New York firms Diller Scofidio + Renfro and Rockwell Group have designed a cultural building for the city’s vast Hudson Yards development, with a sleeve that rolls out to create extra covered event space. The venue, known as The Shed, will house galleries and flexible areas for art and culture events of every kind.
It is designed to be completely adaptable, with a host of features that will allow it to change configuration and accommodate a multitude of needs.
Diller Scofidio + Renfro partner Elizabeth Diller presented an animation showing many examples of these – ranging from exhibitions and public art projects to concerts and fashion shows – during The Met’s In Our Time architecture symposium last week.
The building’s most prominent feature is a giant, steel-framed section of roof and walls, which is filled with transparent plastic pockets and mounted on wheels and tracks.
This component sits snugly over a fixed building but can be rolled out over the adjacent open space – doubling the venue’s 21,000-square footprint.
“We were fortunate enough to have a spare space next to us, so we convinced the city that we could use this part of the time, and they thought it was an interesting idea,” said Diller during her presentation.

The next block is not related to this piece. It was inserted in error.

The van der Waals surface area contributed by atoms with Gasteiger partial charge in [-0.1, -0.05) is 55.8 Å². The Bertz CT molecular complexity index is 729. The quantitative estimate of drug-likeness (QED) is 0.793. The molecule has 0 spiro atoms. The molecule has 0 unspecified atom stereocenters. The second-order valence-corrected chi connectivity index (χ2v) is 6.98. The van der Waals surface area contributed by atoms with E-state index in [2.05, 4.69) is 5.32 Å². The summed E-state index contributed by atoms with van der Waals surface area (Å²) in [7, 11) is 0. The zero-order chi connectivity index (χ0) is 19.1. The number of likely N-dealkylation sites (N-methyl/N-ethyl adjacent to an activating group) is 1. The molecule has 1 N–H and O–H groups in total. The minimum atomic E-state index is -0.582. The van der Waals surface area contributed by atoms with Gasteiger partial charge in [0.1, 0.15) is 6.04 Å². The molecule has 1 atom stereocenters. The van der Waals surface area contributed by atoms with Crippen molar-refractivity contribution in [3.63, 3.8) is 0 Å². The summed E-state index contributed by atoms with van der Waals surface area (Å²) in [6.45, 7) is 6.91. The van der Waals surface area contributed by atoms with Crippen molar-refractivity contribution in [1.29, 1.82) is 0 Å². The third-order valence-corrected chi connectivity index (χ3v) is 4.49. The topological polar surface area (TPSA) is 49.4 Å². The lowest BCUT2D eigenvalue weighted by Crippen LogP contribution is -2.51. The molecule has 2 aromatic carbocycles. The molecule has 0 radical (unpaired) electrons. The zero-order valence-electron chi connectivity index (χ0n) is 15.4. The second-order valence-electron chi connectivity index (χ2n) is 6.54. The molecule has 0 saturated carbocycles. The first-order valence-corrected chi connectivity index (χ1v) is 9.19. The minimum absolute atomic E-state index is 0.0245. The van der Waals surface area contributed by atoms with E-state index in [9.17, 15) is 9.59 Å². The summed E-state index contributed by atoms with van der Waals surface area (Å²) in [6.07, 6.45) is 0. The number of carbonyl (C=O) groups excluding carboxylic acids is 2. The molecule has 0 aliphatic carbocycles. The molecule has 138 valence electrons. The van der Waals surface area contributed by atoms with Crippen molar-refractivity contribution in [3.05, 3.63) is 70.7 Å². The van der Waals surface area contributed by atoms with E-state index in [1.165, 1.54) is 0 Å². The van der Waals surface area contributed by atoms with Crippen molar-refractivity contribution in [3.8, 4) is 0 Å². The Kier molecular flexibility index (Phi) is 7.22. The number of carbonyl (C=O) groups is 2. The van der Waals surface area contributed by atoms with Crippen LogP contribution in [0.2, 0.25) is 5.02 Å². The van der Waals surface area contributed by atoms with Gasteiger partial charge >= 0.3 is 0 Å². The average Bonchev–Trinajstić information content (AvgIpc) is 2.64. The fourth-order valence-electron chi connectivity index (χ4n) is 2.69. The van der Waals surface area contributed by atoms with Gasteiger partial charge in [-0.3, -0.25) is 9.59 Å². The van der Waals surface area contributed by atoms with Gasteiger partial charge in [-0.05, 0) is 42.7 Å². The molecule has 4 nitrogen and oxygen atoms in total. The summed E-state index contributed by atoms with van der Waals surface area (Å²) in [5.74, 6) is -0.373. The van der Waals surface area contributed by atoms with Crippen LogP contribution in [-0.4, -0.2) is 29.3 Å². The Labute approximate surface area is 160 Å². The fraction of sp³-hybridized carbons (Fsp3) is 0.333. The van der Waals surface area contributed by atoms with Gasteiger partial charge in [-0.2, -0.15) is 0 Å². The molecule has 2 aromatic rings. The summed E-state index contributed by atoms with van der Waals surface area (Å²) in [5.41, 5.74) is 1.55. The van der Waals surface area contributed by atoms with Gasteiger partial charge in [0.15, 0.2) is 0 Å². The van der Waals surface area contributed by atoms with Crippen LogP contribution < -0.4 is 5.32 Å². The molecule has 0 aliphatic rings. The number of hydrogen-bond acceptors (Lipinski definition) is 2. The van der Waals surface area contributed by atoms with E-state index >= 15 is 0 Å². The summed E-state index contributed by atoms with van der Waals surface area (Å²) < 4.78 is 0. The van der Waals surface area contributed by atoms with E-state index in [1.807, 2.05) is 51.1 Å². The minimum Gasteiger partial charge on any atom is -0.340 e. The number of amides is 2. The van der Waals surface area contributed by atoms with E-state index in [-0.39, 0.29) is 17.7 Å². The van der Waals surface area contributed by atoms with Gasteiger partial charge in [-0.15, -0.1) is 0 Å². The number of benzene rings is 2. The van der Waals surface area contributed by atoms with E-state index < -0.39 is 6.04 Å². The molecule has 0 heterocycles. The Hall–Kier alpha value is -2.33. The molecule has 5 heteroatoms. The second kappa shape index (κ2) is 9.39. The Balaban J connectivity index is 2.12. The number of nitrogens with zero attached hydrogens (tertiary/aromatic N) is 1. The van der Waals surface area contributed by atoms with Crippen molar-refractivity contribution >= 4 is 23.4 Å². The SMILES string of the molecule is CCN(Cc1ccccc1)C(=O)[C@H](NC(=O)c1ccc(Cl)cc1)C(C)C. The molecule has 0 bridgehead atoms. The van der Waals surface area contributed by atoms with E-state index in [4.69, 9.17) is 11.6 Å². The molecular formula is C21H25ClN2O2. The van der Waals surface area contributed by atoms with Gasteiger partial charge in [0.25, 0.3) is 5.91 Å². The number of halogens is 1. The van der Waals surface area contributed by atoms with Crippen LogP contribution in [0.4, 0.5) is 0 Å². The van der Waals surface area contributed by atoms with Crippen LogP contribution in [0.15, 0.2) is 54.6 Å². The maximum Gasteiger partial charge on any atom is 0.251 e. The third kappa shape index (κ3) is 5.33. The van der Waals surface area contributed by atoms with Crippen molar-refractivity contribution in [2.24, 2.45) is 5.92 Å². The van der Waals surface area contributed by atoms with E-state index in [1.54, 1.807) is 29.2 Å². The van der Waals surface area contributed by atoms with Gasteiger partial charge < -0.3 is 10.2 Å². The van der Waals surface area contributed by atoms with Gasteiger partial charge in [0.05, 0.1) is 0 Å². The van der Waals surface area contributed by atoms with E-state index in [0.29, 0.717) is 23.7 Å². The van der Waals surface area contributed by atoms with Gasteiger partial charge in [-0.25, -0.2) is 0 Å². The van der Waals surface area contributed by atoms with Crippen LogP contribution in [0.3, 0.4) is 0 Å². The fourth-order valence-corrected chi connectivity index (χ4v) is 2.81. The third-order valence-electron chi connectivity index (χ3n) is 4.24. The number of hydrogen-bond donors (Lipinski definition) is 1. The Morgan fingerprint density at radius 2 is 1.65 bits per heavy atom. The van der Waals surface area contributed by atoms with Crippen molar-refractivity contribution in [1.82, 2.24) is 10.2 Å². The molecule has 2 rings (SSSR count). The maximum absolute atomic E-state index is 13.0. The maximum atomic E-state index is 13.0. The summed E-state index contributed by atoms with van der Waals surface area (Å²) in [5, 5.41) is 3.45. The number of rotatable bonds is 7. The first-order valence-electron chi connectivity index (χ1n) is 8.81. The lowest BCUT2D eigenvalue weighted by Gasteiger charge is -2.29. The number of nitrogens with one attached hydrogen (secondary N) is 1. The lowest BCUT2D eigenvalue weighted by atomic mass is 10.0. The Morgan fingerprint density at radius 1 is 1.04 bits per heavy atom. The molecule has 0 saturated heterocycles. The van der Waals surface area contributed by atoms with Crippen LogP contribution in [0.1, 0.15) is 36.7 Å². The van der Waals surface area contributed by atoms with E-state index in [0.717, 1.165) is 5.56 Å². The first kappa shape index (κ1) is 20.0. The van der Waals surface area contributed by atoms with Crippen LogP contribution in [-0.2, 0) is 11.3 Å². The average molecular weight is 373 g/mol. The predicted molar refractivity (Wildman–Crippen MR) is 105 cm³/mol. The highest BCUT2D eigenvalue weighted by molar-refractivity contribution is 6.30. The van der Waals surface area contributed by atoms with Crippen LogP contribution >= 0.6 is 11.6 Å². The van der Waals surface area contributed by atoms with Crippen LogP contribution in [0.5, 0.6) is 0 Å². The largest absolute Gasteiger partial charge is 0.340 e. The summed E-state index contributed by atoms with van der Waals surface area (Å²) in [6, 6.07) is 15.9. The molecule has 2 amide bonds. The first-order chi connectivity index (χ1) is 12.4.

Construction of The Shed began in 2015 as part of phase one of the Hudson Yards development on the west side of Manhattan.
The building sits at the southern edge of the site, adjacent to the DS+R-designed High Line elevated park.
It also tucks into the base of a 70-storey residential tower – 15 Hudson Yards – also by DS+R with Rockwell Group. “We wanted to control who our neighbour was,” said Diller.
Access will be provided directly from both, as well as a plaza that will include Thomas Heatherwick’s Vessel sculpture made up of interconnected staircases.
Diller Scofidio + Renfro and Rockwell Group conceived The Shed as a multipurpose and scalable venue in 2008. Their aim was to provide New York with an unbranded institution that would bring together all branches of the arts.
They were asked by the mayor to come up with a business plan, and it eventually became an independent, not-for-profit organisation with its own artistic director.
After it completes in 2019, it will serve as the home of New York Fashion Week and host a wide selection of income-generating events.